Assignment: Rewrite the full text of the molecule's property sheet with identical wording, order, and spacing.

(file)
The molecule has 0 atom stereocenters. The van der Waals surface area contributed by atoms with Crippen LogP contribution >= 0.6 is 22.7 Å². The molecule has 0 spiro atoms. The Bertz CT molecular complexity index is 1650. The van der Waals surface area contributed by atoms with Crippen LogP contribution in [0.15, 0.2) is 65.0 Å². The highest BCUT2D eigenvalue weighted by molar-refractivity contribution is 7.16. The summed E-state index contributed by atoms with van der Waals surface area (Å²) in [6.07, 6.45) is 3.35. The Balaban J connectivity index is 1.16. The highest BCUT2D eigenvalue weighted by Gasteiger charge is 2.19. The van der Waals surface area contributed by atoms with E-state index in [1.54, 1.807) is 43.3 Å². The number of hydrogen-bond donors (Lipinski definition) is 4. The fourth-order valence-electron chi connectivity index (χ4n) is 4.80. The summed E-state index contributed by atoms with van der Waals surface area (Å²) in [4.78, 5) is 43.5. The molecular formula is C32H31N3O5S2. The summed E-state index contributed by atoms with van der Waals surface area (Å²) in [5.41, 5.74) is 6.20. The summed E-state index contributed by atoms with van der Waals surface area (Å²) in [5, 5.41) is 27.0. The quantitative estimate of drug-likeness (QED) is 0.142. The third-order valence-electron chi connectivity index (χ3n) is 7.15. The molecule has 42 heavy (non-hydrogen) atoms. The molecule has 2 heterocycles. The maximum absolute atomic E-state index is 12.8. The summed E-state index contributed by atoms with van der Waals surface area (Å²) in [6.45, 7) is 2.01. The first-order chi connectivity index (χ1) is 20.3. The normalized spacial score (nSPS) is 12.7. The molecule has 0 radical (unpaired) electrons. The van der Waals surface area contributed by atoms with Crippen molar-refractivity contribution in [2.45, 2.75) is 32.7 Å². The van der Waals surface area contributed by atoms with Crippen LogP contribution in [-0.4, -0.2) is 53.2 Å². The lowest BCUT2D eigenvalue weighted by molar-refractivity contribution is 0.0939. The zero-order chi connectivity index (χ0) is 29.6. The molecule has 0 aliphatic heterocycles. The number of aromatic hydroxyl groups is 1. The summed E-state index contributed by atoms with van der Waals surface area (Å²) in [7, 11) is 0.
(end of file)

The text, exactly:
The molecule has 0 atom stereocenters. The van der Waals surface area contributed by atoms with Crippen LogP contribution >= 0.6 is 22.7 Å². The molecule has 0 spiro atoms. The Bertz CT molecular complexity index is 1650. The van der Waals surface area contributed by atoms with Crippen LogP contribution in [0.15, 0.2) is 65.0 Å². The highest BCUT2D eigenvalue weighted by molar-refractivity contribution is 7.16. The summed E-state index contributed by atoms with van der Waals surface area (Å²) in [6.07, 6.45) is 3.35. The Balaban J connectivity index is 1.16. The highest BCUT2D eigenvalue weighted by Gasteiger charge is 2.19. The van der Waals surface area contributed by atoms with E-state index in [1.54, 1.807) is 43.3 Å². The number of hydrogen-bond donors (Lipinski definition) is 4. The fourth-order valence-electron chi connectivity index (χ4n) is 4.80. The summed E-state index contributed by atoms with van der Waals surface area (Å²) in [4.78, 5) is 43.5. The molecular formula is C32H31N3O5S2. The summed E-state index contributed by atoms with van der Waals surface area (Å²) in [5.41, 5.74) is 6.20. The summed E-state index contributed by atoms with van der Waals surface area (Å²) in [5, 5.41) is 27.0. The quantitative estimate of drug-likeness (QED) is 0.142. The third-order valence-electron chi connectivity index (χ3n) is 7.15. The molecule has 42 heavy (non-hydrogen) atoms. The molecule has 2 heterocycles. The maximum absolute atomic E-state index is 12.8. The summed E-state index contributed by atoms with van der Waals surface area (Å²) in [6.45, 7) is 2.01. The first-order chi connectivity index (χ1) is 20.3. The normalized spacial score (nSPS) is 12.7. The molecule has 0 radical (unpaired) electrons. The van der Waals surface area contributed by atoms with Crippen molar-refractivity contribution in [2.45, 2.75) is 32.7 Å². The van der Waals surface area contributed by atoms with Crippen LogP contribution in [-0.4, -0.2) is 53.2 Å². The lowest BCUT2D eigenvalue weighted by molar-refractivity contribution is 0.0939. The zero-order chi connectivity index (χ0) is 29.6. The molecule has 0 aliphatic heterocycles. The number of aromatic hydroxyl groups is 1. The summed E-state index contributed by atoms with van der Waals surface area (Å²) in [7, 11) is 0.